Eclipse Collections comes with it’s own List, Set, and Map implementations. These implementations extend the JDK List, Set, and Map implementations for easy interoperability. In Eclipse Collections 10.3.0, I introduced a new API
MapIterable.getOrDefault(). In Java 8,
Map.getOrDefault() was introduced, so what makes it a new API for Eclipse Collections 10.3.0? Technically, it is new but not so new API! Consider the code snippets below, prior to Eclipse Collections 10.3.0:
As you can see in the code,
getOrDefault() available, however
ImmutableMap does not have it. But there is no reason why
ImmutableMap should not have this read-only API. I found that
MapIterable already had
getIfAbsentValue() which has the same behavior. Then why did I still add
MapIterable.getOrDefault() mainly for easy interoperability. Firstly, most Java developers will be aware of the
getOrDefault() method, only Eclipse Collections users would be aware of
getIfAbsentValue(). By providing the API same as the JDK it reduces the necessity to learn a new API. Secondly, even though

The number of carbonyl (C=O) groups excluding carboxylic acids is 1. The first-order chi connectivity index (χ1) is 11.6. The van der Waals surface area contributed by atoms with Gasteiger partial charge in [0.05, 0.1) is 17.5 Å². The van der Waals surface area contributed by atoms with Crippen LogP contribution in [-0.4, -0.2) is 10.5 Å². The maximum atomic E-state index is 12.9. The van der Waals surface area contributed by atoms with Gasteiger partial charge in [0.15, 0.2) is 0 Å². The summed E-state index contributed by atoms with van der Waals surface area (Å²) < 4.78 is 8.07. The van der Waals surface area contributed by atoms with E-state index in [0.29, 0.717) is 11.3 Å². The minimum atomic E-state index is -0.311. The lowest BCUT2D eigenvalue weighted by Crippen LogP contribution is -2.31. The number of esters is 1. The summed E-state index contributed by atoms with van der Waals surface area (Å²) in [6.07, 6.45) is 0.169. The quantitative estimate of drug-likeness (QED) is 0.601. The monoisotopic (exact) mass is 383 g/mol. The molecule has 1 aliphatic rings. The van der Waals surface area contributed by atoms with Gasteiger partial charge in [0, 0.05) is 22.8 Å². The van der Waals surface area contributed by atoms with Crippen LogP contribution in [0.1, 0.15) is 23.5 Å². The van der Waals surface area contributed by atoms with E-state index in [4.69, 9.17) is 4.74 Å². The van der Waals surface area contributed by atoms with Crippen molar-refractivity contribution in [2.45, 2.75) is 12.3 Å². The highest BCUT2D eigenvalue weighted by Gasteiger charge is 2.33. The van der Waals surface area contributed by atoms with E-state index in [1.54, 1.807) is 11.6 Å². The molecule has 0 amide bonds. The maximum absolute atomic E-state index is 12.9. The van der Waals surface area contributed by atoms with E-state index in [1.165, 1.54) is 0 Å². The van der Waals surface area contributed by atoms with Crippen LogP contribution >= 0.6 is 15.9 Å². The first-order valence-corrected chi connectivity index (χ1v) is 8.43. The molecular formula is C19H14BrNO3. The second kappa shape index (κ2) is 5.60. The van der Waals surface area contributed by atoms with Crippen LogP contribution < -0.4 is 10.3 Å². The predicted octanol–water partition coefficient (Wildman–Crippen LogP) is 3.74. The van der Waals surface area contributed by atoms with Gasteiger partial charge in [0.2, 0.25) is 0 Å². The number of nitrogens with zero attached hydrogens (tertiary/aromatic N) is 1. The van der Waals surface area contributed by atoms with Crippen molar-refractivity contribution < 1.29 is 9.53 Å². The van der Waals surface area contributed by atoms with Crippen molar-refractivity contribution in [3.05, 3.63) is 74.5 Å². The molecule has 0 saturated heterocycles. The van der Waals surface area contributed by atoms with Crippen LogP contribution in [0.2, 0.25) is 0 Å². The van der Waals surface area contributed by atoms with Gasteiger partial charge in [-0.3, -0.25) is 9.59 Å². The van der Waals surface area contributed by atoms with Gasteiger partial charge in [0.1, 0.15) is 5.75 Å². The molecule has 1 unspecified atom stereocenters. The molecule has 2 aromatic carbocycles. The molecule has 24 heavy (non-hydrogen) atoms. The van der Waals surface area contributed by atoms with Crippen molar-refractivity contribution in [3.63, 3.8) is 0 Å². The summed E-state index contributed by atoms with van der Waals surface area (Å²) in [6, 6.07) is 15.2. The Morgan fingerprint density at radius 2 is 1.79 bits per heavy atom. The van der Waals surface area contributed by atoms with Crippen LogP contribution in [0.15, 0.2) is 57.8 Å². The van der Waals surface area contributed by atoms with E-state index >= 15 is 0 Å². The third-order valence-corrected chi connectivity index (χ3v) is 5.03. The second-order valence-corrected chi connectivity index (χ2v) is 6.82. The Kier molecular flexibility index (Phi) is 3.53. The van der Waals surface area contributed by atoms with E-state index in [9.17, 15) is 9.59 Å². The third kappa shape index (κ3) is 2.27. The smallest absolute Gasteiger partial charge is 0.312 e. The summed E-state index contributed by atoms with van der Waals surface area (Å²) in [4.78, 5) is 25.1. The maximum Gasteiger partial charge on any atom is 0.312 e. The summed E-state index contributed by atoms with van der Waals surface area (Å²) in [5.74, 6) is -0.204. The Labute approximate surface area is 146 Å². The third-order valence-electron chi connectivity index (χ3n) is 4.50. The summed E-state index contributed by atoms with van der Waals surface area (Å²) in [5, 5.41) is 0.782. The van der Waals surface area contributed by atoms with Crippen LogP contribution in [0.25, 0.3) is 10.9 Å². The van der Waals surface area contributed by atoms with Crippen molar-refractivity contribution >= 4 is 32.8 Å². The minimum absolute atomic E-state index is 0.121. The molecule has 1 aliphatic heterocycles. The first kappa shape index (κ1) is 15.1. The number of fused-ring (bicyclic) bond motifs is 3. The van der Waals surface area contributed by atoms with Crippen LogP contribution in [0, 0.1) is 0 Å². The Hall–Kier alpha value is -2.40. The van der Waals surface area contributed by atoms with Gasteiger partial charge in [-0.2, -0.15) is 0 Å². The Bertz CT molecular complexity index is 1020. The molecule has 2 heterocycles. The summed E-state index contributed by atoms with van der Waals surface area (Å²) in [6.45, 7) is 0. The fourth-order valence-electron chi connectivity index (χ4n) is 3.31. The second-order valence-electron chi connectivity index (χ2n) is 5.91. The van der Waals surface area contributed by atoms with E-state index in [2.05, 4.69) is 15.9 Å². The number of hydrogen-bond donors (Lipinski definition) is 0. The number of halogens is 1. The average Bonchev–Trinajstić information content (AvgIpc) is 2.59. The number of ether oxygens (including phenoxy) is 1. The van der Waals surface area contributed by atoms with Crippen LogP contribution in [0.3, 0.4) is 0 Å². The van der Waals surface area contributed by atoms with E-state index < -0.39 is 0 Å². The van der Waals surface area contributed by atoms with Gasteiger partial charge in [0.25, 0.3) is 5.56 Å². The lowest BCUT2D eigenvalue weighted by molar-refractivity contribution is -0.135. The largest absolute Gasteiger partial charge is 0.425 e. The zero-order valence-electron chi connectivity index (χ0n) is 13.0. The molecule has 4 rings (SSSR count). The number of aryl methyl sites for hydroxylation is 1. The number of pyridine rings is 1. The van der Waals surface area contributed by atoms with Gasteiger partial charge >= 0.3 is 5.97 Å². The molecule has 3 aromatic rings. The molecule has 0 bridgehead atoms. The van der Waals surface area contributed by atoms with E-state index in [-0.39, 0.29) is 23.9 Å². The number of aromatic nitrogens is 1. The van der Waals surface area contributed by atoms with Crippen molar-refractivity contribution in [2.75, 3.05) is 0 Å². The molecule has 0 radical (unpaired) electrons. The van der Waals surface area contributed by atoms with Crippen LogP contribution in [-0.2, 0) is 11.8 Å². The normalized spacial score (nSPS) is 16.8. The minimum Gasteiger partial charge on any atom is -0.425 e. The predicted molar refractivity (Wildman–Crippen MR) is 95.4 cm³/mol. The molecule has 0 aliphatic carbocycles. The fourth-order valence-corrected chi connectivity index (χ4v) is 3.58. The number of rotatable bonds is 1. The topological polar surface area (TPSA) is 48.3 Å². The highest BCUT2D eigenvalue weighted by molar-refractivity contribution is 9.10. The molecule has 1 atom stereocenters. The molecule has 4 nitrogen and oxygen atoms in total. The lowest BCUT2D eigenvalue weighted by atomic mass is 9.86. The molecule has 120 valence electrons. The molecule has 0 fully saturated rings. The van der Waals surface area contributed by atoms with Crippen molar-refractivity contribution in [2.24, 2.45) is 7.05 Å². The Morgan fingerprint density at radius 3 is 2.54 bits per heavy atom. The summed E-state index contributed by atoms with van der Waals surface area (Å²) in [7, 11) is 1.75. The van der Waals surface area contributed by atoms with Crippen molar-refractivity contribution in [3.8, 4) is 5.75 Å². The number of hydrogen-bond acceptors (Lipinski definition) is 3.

getOrDefault() is available on
MutableMap, it is not available on the highest
Map interface of Eclipse Collections. Thirdly, I got to learn a Java compiler check which I had not experienced before. I will elaborate this check a bit more in detail because I find it interesting.
After I added
Map interfaces in Eclipse Collections started giving compiler errors with messages like:
org.eclipse.collections.api.map.MutableMapIterable inherits unrelated defaults for getOrDefault(Object, V) from types org.eclipse.collections.api.map.MapIterable and java.util.Map. This I thought was cool, because at compile time, the Java compiler is ensuring that if there is an API with default implementation in more than one interface in a multi-interface scenario, then Java will not decide which implementation to pick but rather throw compiler errors. Hence, Java ensures at compile time that there is no ambiguity regarding which implementation will be used at runtime. How awesome is that?!? In order to fix the compile time errors, I had to add a default implementations on the interfaces which gave the errors. I always believe in Compiler Errors are better than Runtime Exceptions.
Post Eclipse Collections 10.3.0 the below code samples will work:
Eclipse Collections 10.3.0 was released on 08/08/2020 and is one of our most feature packed releases. The release constitutes numerous contributions from the Java community.
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Eclipse Collections Resources:
Eclipse Collections comes with it’s own implementations of List, Set and Map. It also has additional data structures like Multimap, Bag and an entire Primitive Collections hierarchy. Each of our collections have a rich API for commonly required iteration patterns.